Amazon’s cashierless checkout is coming to hospitals

Customers carry their purchases as they leave the U.K.’s first branch of Amazon Fresh in the Ealing area of London, England, on March 4, 2021.

Leon Neal | Getty Images

Amazon is pitching its cashierless checkout technology to hospitals and other health-care facilities.

The company on Thursday said the latest version of its Just Walk Out system lets health-care employees pay for items at on-site cafes using their work badge. Hospital visitors will also be able to shop at JWO-enabled stores using credit cards and debit cards, as well as mobile wallets. It’s rolling out the tech at St. Joseph’s/Candler Hospital in Savannah, Georgia, Amazon said in a blog post.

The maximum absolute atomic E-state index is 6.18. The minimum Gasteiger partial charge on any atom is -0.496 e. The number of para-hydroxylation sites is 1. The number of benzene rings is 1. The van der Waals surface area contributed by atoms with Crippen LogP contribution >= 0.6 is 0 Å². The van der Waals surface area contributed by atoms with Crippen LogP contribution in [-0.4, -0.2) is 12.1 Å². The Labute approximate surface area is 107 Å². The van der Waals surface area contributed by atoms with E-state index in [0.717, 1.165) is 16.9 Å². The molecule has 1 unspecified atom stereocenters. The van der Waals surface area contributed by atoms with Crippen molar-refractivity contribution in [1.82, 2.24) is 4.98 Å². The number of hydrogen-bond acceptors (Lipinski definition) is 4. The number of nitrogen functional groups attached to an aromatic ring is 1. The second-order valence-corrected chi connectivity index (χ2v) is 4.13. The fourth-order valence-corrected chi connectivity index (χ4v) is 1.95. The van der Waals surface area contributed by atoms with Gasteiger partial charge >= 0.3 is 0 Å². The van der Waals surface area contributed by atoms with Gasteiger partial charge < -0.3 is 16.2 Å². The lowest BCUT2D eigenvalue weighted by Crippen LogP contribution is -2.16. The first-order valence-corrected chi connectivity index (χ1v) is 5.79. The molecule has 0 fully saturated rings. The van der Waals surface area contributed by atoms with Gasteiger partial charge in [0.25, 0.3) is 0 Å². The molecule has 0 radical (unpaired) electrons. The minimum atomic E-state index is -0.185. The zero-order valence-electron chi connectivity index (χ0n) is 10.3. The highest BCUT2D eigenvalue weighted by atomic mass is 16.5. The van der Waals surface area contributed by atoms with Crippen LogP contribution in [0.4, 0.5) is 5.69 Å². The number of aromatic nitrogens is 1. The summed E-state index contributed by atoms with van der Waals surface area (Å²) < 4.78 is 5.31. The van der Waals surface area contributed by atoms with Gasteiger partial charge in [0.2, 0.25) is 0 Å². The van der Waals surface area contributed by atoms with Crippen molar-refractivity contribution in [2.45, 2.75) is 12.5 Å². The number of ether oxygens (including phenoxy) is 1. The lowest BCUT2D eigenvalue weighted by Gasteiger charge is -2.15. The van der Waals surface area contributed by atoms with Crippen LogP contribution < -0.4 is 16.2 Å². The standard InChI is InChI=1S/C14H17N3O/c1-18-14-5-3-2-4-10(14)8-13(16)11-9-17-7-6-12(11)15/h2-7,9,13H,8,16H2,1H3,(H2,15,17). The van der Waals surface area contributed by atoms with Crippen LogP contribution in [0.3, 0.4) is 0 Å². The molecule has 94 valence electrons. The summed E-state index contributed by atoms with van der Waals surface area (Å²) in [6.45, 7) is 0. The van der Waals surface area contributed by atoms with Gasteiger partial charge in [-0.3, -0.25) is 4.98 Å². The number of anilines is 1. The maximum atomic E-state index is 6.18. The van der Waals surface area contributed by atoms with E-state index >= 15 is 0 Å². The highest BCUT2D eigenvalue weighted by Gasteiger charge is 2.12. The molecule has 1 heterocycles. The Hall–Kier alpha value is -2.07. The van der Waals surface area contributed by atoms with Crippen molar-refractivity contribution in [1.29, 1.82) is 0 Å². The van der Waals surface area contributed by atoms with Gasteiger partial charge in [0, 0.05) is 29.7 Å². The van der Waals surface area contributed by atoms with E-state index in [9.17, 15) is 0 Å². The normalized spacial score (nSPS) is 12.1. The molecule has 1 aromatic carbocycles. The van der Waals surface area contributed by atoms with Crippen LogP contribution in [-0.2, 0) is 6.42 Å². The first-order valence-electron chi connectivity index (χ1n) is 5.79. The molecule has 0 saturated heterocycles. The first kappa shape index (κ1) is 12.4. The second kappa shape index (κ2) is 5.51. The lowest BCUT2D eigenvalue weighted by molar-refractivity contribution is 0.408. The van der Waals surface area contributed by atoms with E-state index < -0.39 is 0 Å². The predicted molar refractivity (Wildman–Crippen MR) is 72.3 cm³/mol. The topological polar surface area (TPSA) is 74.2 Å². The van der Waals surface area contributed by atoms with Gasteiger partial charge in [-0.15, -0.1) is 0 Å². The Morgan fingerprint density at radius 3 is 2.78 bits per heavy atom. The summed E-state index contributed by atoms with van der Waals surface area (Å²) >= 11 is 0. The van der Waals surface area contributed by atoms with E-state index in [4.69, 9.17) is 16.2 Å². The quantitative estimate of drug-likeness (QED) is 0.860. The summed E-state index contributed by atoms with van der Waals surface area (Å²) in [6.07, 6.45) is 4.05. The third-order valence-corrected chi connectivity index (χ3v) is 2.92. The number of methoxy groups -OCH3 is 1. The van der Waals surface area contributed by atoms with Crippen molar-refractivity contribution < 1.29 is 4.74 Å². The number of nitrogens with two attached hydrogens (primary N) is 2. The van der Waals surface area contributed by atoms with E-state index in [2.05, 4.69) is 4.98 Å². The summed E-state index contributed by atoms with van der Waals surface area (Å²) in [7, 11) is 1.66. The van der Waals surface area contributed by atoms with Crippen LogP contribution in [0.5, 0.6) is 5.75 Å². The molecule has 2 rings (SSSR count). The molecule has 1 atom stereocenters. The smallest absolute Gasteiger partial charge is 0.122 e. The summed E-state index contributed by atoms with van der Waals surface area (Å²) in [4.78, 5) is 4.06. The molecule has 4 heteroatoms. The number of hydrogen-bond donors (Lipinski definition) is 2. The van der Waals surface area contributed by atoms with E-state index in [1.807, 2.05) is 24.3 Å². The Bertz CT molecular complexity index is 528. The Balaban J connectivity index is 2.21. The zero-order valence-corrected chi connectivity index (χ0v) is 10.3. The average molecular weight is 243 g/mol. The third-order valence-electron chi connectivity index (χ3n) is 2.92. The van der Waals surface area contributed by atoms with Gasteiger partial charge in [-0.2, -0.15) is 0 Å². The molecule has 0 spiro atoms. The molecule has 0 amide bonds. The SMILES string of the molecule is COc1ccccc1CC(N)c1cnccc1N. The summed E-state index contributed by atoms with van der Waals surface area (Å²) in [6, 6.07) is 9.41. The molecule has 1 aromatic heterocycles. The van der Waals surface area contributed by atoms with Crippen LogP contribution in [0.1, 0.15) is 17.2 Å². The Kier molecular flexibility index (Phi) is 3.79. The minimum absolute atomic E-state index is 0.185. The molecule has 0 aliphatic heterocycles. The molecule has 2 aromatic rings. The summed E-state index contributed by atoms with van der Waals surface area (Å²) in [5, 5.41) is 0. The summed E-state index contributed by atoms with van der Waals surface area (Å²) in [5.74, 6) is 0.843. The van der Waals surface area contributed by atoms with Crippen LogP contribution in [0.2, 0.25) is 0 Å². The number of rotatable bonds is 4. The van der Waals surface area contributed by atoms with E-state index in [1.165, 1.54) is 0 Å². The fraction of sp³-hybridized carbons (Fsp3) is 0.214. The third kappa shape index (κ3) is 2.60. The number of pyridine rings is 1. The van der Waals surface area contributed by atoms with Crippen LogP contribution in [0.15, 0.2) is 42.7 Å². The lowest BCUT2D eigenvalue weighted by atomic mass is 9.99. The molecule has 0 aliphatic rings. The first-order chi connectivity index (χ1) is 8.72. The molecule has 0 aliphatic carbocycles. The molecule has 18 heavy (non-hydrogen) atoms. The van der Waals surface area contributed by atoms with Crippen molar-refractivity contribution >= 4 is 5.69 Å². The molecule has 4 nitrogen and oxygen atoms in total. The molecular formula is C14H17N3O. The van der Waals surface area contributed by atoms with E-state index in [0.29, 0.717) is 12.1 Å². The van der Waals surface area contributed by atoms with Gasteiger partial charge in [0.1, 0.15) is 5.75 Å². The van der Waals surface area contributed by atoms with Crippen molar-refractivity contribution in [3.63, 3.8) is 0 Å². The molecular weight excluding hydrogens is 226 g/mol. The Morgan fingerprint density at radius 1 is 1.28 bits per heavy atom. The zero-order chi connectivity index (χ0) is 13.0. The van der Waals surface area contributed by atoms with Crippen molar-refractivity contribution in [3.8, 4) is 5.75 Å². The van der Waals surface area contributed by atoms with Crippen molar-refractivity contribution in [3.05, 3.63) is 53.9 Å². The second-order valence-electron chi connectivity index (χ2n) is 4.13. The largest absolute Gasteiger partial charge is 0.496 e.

Amazon’s JWO technology allows shoppers to enter a store by scanning an app and exit without needing to stand in a checkout line. Cameras and sensors track what items shoppers select and charge them when they leave. Some newer iterations of the technology remove the need for ceiling-mounted cameras, and instead use radio-frequency identification, or RFID, tags to keep track of which items are taken off the shelf.

The company debuted its first cashierless store in 2018, and since then, it has deployed the technology in its convenience stores, Fresh supermarkets and Whole Foods locations. It also sells the technology to third-party retailers in airports, college campuses, stadiums and theme parks, among other venues.

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